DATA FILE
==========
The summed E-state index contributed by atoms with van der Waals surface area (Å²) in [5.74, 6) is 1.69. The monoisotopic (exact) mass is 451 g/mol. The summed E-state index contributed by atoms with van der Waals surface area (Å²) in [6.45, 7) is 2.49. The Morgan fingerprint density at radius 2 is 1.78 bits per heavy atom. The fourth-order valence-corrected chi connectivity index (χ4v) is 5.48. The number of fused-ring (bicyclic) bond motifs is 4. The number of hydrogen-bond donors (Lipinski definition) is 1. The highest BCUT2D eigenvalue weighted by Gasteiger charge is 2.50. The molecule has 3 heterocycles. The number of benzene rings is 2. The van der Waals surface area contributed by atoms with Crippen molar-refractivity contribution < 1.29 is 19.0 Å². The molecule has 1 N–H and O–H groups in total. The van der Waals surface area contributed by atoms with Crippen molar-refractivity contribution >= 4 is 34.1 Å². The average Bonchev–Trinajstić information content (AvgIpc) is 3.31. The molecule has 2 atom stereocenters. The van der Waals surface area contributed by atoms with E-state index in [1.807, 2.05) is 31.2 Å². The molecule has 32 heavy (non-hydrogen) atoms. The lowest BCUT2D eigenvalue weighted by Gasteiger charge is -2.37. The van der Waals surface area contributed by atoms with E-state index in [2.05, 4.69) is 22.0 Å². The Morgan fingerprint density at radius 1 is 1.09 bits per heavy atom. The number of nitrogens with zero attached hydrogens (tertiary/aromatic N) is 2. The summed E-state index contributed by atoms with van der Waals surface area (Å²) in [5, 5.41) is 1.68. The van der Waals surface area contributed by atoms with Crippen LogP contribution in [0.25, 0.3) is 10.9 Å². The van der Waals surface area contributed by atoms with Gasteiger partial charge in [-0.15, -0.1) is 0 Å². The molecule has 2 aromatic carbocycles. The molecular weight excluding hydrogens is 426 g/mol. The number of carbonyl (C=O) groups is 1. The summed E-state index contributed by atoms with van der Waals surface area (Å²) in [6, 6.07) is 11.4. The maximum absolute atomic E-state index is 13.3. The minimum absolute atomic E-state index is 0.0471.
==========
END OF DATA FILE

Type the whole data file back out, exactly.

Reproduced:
The summed E-state index contributed by atoms with van der Waals surface area (Å²) in [5.74, 6) is 1.69. The monoisotopic (exact) mass is 451 g/mol. The summed E-state index contributed by atoms with van der Waals surface area (Å²) in [6.45, 7) is 2.49. The Morgan fingerprint density at radius 2 is 1.78 bits per heavy atom. The fourth-order valence-corrected chi connectivity index (χ4v) is 5.48. The number of fused-ring (bicyclic) bond motifs is 4. The number of hydrogen-bond donors (Lipinski definition) is 1. The highest BCUT2D eigenvalue weighted by Gasteiger charge is 2.50. The molecule has 3 heterocycles. The number of benzene rings is 2. The van der Waals surface area contributed by atoms with Crippen molar-refractivity contribution < 1.29 is 19.0 Å². The molecule has 1 N–H and O–H groups in total. The van der Waals surface area contributed by atoms with Crippen molar-refractivity contribution >= 4 is 34.1 Å². The average Bonchev–Trinajstić information content (AvgIpc) is 3.31. The molecule has 2 atom stereocenters. The van der Waals surface area contributed by atoms with E-state index in [1.807, 2.05) is 31.2 Å². The molecule has 32 heavy (non-hydrogen) atoms. The lowest BCUT2D eigenvalue weighted by Gasteiger charge is -2.37. The van der Waals surface area contributed by atoms with E-state index in [2.05, 4.69) is 22.0 Å². The Morgan fingerprint density at radius 1 is 1.09 bits per heavy atom. The number of nitrogens with zero attached hydrogens (tertiary/aromatic N) is 2. The summed E-state index contributed by atoms with van der Waals surface area (Å²) in [5, 5.41) is 1.68. The van der Waals surface area contributed by atoms with Crippen LogP contribution in [0.25, 0.3) is 10.9 Å². The van der Waals surface area contributed by atoms with Gasteiger partial charge in [-0.15, -0.1) is 0 Å². The molecule has 2 aromatic carbocycles. The molecular weight excluding hydrogens is 426 g/mol. The number of carbonyl (C=O) groups is 1. The summed E-state index contributed by atoms with van der Waals surface area (Å²) in [6, 6.07) is 11.4. The maximum absolute atomic E-state index is 13.3. The minimum absolute atomic E-state index is 0.0471.